A drive this afternoon along the Swartrivier Road and past Teslaarsdal in search of birds revealed mostly the usual suspects, however, I was amazed to see no fewer than 19 Denham’s Bustards. I thought there might be a good collective noun for them, but it is just a ‘flock of bustards’. Never mind, they were still pretty spectacular, but I would gladly have swapped a dozen of them for a Secretarybird!
Yesterday I opened a 1982 magnum of Landskroon Pinot Noir. The cork was soft and soaked, so I was prepared to throw the wine away, but decided to taste it first. It had gone quite brown, but I was amazed to find it quite drinkable, and very smooth, with little acid and no tannins. I decanted it for about 6 hours and then had three glasses. It was amazing that It had lasted so well and I look forward to finishing it over the next few days! It still had the original price tag on it for R13,50!!
There must have been something in the air this morning, when no less than 45 birders turned up to join the outing to Haygrove Farm! This necessitated dividing the group into two, so that Mike led one half and I, the other. We were accompanied by a visitor or two and everyone enjoyed the outing which yielded 51 species. Surprisingly, we saw no ducks, but this may have been because the dams were all very low. A deck in the forest near a dam provided the ideal site for a post-walk picnic.
These are what we saw: Cape Batis; Southern Red Bishop; Yellow Bishop; Southern Boubou; Cape Bulbul; Common Buzzard; Brimstone Canary; Cape Canary; Grey-backed Cisticola; Levaillant’s Cisticola; Red-knobbed Coot; Reed Cormorant; Blue Crane; Cape Crow; Cape Turtle Dove; Red-eyed Dove; Tambourine Dove; Fork-tailed Drongo; Common Fiscal; African Dusky Flycatcher; African Paradise Flycatcher; Fiscal Flycatcher; Egyptian Goose; Cape Grassbird; Little…
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WordPress has just informed me that with my previous post (on walking in Fernkloof) I had posted 500 articles on this blog. Quite a lot of history and a good reference to the events of the past 8 years!
The Stanford Bird Club very kindly invited a representative of HBC to join them on their inaugural cruise down the Klein River in the newly launched ‘Lady Stanford’ and Renee and I were the lucky participants. We set off at 7:30 am this morning along with around 20 local birders and spent three and a half hours enjoying the wonderful birding along the river.
The Lady Stanford is a purpose built river boat and it provided a wonderful platform from which to enjoy the abundant birdlife that the region has to offer. We saw no less than 66 species. There were many Giant Kingfishers, abundant African Darters, all the Grebes, three Herons, Falmingos galore and much more. The juvenile African Harrier-Hawk was a highlight as it pecked at its branch, and we saw two Osprey, as well a s a number of Fish Eagles.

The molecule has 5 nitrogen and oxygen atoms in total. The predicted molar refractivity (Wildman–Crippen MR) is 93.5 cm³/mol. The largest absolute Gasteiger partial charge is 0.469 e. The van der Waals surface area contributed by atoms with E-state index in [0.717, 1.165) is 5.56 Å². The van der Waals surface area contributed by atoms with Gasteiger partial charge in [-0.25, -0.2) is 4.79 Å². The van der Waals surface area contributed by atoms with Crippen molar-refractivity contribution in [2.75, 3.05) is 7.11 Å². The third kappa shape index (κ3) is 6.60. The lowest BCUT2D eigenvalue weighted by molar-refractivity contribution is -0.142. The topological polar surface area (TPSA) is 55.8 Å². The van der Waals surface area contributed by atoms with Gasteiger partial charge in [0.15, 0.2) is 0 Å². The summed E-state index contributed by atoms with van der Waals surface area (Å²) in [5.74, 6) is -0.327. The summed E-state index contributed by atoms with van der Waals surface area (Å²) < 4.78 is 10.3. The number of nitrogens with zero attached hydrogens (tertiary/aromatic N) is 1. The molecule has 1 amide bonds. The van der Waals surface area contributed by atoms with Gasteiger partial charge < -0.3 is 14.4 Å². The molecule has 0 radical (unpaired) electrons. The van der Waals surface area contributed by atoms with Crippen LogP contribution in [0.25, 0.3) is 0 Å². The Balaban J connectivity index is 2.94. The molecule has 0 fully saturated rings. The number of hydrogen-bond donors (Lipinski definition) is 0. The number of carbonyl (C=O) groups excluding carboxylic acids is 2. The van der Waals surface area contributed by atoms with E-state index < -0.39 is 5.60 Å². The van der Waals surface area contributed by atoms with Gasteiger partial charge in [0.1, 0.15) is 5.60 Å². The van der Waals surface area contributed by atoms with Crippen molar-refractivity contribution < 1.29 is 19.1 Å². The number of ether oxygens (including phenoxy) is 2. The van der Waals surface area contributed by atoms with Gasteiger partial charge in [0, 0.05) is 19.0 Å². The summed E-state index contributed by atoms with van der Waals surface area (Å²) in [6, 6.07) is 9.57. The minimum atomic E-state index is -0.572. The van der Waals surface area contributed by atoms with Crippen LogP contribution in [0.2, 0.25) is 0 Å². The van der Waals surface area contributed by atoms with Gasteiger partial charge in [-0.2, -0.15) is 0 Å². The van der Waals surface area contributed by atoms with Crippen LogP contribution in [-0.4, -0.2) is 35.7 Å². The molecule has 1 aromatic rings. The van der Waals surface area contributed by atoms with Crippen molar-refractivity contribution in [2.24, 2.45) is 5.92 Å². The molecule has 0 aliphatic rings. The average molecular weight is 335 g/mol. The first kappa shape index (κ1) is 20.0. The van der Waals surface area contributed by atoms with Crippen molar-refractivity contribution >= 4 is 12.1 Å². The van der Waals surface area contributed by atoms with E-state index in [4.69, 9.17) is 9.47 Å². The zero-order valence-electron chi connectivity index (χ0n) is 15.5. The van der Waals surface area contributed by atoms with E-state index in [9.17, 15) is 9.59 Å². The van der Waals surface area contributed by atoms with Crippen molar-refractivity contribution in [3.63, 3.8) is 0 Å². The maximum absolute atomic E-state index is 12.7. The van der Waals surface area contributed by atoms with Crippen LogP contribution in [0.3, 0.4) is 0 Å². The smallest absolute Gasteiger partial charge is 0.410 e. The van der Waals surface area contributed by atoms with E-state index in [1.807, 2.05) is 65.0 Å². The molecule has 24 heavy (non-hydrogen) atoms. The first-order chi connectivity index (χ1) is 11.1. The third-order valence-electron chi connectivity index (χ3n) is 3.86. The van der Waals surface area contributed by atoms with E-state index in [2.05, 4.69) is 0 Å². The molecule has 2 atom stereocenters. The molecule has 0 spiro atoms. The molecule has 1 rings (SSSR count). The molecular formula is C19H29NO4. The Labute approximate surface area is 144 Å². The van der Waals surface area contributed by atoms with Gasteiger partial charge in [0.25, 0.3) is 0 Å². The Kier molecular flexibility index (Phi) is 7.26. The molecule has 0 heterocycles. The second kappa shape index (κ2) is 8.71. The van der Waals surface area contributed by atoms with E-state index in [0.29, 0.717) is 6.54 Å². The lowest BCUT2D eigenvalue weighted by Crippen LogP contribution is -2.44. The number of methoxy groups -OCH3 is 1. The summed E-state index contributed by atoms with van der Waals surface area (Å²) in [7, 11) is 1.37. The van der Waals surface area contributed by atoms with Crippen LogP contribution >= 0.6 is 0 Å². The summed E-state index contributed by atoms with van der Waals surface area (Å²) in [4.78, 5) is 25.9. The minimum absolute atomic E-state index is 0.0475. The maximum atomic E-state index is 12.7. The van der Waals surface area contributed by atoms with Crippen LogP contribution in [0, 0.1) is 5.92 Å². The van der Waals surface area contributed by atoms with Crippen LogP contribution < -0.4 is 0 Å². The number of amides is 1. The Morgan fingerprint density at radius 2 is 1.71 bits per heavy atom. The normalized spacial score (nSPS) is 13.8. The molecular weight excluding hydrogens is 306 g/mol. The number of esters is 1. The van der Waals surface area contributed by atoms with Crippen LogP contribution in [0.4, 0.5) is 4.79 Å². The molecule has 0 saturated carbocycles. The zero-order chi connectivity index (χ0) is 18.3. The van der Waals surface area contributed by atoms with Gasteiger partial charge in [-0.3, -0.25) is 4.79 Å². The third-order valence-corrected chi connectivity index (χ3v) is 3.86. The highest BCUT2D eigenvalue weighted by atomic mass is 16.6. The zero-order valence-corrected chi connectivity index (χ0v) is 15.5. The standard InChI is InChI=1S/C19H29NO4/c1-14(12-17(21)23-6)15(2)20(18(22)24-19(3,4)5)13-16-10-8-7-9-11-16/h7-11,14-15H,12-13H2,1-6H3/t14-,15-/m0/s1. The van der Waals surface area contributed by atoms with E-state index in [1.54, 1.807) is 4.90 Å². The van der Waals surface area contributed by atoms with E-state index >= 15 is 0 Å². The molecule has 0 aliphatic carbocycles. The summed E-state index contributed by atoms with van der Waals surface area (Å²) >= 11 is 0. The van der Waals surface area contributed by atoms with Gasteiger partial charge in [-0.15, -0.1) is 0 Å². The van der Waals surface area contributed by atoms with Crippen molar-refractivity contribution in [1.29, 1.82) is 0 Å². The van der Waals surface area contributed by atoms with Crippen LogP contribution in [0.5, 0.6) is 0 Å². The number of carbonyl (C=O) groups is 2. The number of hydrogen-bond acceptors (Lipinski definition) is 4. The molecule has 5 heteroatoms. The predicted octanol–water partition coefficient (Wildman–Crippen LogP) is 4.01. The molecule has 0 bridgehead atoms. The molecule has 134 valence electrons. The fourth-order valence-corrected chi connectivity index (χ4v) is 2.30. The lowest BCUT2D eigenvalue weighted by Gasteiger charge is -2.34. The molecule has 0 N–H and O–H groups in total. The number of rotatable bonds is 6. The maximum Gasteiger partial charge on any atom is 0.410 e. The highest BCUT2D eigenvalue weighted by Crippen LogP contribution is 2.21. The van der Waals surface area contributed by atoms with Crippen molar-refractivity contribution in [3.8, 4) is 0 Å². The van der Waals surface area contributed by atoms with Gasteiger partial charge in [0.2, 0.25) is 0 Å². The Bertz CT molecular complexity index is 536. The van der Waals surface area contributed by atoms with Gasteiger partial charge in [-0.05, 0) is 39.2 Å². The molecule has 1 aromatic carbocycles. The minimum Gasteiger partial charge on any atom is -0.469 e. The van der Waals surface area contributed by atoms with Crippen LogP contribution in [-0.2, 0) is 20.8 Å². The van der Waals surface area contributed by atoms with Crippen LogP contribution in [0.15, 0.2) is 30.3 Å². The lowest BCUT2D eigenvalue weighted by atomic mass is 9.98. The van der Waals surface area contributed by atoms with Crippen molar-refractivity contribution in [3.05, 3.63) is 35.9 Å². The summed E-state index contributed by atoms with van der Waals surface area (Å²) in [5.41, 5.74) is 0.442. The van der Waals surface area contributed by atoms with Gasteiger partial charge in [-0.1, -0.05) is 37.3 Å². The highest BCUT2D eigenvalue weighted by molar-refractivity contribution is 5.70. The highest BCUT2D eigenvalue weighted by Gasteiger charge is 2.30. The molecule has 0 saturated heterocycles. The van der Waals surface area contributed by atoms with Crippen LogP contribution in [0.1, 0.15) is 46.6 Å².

At one point, a Bontebok on…
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On Saturday morning Renee and I went to Rooisand to see if we could find the Pectoral Sandpiper that had been reported there. As we approached the hide, we met up with Lester and Cheryl van Groeningen, and entered the hide together, whence we searched the surrounding area. We could not locate the Sandpiper, but suddenly Lester drew our attention to a whiter than usual Wagtail and we all wondered about this unusual looking bird, thinking that it was an aberrant form of Cape Wagtail. Luckily Lester had his big lens with him and took a few photos, which he circulated to Trevor and Faansie. At first they were not to excited about the bird, but Lester pursued the issue with them and they asked for more images.
We were, therefore, delighted yesterday evening to see that both Faansie and Trevor had put out notes suggesting that this bird is…
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Having been intrigued by the different colours displayed in a group of six Acrolophia ustulata, found in Fernkloof, we revisited there this morning to try to get better photographs. At first we found 4 separate plants with dark maroon flowers, but could not locate the group of 6. We spent half an hour searching, before eventually finding them right where I thought they should be! It just shows how difficult it is to see these tiny plants.
Anyway, the upshot of it all was that we found no less than 10 plants in a small area of around 10 sq. metres, which was really exciting, and testimony to the fact that there are probably many more around. Furthermore, we were able to conclusively show three distinct colours; maroon, yellow and brick-red, so were well pleased with our effort.